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Toyota Highlander Maintenance and Repair



  • nvbankernvbanker Posts: 7,285
    Ok, if someone gives you a Ford, give it to me, I'll take it.

    All I'm saying is, on the Ford Escape Hybrid forum, there are no complaints, and plenty here.
  • wwestwwest Posts: 10,706
    When I board an Alaska airlines flight my expections of how well things will go, how well I will be treated, are a lot higher, a WHOLE lot higher, than when I board a NWA flight.

    Were I to purchase another Ford my expectations of quality would be nil as would be my expectations of responsiveness to the quality problem.
  • nvbankernvbanker Posts: 7,285
    Yes, and conversely, since I drive a Lexus, I expect pretty much no funny noises, grinding sounds or any of the other problems prevalent here on this board. But alas, the board is replete with quality concerns. Unexpected for a Toyota.

    I'm beginning to wonder if Toyota is getting a slight case of GM fever, taking over the world like they have. It would be a shame....
  • mdhuttonmdhutton Posts: 195
    Aside from this one issue, NVBANKER, I'm totally satisfied with initial quality and would recommend the vehicle to anyone.

    Since the original post, I have discovered the following: I had Sirius radio installed by the dealer after I took delivery. The antenna is mounted high up on the glass and the antenna cable is run under the trim and down behind the dash to the back of the head unit (nav) to the Sirius "brain." In removing part of the dash for this cable run, the technician most likely didn't re-attach the cable. I therefore am chalking this up to a technician's mistake rather than Toyota quality.

    I've already made the decision to drive this vehicle 10 years and would buy again tomorrow. You won't be disappointed should you decide to buy.
  • I took my wife's 2008 SR5 into the dealer today to have them determine why the rear passenger side is 1/2 inch higher than the driver side. The dealer measured 6 more on the lot and they were all the same.

    Is this a known issue or a design feature?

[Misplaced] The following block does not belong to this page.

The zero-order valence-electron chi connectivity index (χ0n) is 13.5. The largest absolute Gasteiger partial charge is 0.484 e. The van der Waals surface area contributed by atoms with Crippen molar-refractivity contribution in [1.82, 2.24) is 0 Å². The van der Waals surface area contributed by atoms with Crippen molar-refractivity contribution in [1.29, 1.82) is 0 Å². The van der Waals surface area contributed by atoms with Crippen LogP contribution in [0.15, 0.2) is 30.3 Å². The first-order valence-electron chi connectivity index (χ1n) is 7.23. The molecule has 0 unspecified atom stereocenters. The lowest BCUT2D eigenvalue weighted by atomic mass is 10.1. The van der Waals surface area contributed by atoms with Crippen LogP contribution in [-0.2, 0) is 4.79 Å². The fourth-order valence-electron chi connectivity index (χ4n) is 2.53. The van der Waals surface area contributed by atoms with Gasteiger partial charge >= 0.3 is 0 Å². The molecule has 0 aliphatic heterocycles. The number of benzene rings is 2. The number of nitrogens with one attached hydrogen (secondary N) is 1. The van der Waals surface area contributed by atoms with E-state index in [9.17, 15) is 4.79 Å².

• 2004hl2004hl Posts: 21
    My 2004 Highlander V6 is due for a timing belt change and I'm interested in doing it myself - partly for economic reasons and partly for trust issues.
    I've done timing belts before but are there any specific issues or difficulties with the V6 Toyota that I should know about? Scale of difficulty? Brute strength required?
    I plan on doing the water pump and the seals while I'm in there as this is a long-term keeper.
    Thanks all!
  • yohohikryohohikr Posts: 4
    I am seeing some fluid in my 2005 at 43K miles. Would you have a link or info about the TSB RE; this. I just shelled out 2600K for something that was no longer under warrannty for the 36K warranty. Overall its been reliable, but the Subaru I had before wwent 188K with very little going wrong so this is not what I expected being a Toyota. thanks
  • webgoodwebgood Posts: 95
    First off, I'm not an expert or a mechanic. I'm fairly mechanically inclined, but don't have many of the "car guy" tools or know-how. IMHO I'd NEVER attempt to do the timing belt thing. I once watched a small part of the process being done by a Toyota dealer mechanic and marveled at how having the right tools, training and the experience made such a difference. Plus there's other parts (rollers or guides) that need to be replaced in the process.
    If you get the satisfaction of standing back and proudly smiling after successfully completing a difficult job like that, go for it. If you want to absolutely avoid the searing aggravation of finding the anti-freeze leak at the mall parking lot, having it towed to the dealership/mechanic, and paying for all over again...hhmmm.